New judges for the Provincial Court of Alberta

Three new judges have been appointed to the Provincial Court of Alberta.

David Hancock was appointed to the Provincial Court, Edmonton Family and Youth court. Hancock was a lawyer practising in criminal, civil, family and corporate law before becoming an elected representative and member of the government of Alberta for 18 years. During that time, he served as premier and Government House Leader, held numerous cabinet positions such as deputy premier, minister of justice, minister of health and wellness, minister of human services and minister of education. He retired from public service in 2014.

He continues community advocacy in Edmonton, serving in various positions at local organizations including board member for the Edmonton Community Foundation, the Citadel Theatre and the Alberta Arbitration and Mediation Society. He also served as Chancellor of St. Stephen’s College at the University of Alberta.

Marian De Souza has been appointed to Provincial Court, Calgary Region. She began her legal career representing legal aid clients in civil, criminal, family and child protection matters, and then moved on to spend 10 years with a Fortune 500 company as legal counsel and then as a director.

De Souza has served in various roles with the Law Society of Alberta and the Canadian Bar Association. Most recently, she was president and executive officer of the Alberta branch of the CBA. She continues to be an active volunteer in Calgary, providing pro-bono legal advice and services through a number of local community organizations.

The third newly appointed judge is Robert Shaigec, who takes his place on the bench of the Provincial Court, Edmonton Region. He began his legal career as a partner with an Edmonton law firm, where he practised as a criminal defence lawyer and appeared as counsel in all levels of court, including the Supreme Court of Canada.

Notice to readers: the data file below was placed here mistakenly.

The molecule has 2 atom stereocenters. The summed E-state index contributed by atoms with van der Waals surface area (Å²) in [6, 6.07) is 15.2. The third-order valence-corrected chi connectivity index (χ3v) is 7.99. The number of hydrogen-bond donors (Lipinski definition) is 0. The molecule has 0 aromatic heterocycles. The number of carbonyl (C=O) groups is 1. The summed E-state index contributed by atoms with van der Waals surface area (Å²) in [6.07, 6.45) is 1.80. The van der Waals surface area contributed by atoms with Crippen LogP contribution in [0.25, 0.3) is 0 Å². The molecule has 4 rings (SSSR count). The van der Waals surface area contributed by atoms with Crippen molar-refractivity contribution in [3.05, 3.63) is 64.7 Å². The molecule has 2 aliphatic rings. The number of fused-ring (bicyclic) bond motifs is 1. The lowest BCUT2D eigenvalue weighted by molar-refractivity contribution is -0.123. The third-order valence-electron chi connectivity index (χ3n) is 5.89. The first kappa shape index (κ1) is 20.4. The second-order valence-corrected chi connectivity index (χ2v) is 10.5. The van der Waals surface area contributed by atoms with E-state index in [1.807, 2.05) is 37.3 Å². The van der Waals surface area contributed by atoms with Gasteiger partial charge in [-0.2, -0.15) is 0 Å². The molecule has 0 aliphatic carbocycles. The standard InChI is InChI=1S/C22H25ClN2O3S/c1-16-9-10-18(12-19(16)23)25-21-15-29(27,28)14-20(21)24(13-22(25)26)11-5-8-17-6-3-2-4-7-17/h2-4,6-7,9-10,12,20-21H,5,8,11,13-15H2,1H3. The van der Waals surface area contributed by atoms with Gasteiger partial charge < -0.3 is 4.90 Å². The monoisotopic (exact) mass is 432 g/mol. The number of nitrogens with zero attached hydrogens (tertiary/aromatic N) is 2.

Providing legal aid services to those facing barriers to access to justice — such as those with low incomes, mental illness, addictions and homelessness — has made up a significant part of his work over the years. He has served as a committee member for Legal Aid Alberta and held numerous positions with the Criminal Trial Lawyers Association.

The newly appointed judges “have each made positive and lasting contributions to Alberta’s justice system and their communities,” said acting Minister of Justice and Solicitor General Marlin Schmidt in the announcement.

“I congratulate them on their appointments to the Provincial Court of Alberta and I am confident their experience will be a valuable asset as they move forward in their careers as members of the judiciary.”

Candidates for the appointments go through a multi-step process where they are first screened by the Alberta Judicial Council, which includes representatives from the Alberta Provincial Court, Court of Queen’s Bench, Court of Appeal and the Law Society of Alberta, as well as two people appointed by the minister of Justice and Solicitor General. Candidates are then interviewed by the 11-member Provincial Court Nominating Committee, which has representatives from the Alberta Provincial Court, the Law Society of Alberta, the Alberta branch of the Canadian Bar Association and people from the province’s legal community and the public appointed by the minister of Justice and Solicitor General.

The nominating committee provides recommendations on which candidates should be appointed to the minister of Justice and Solicitor General.

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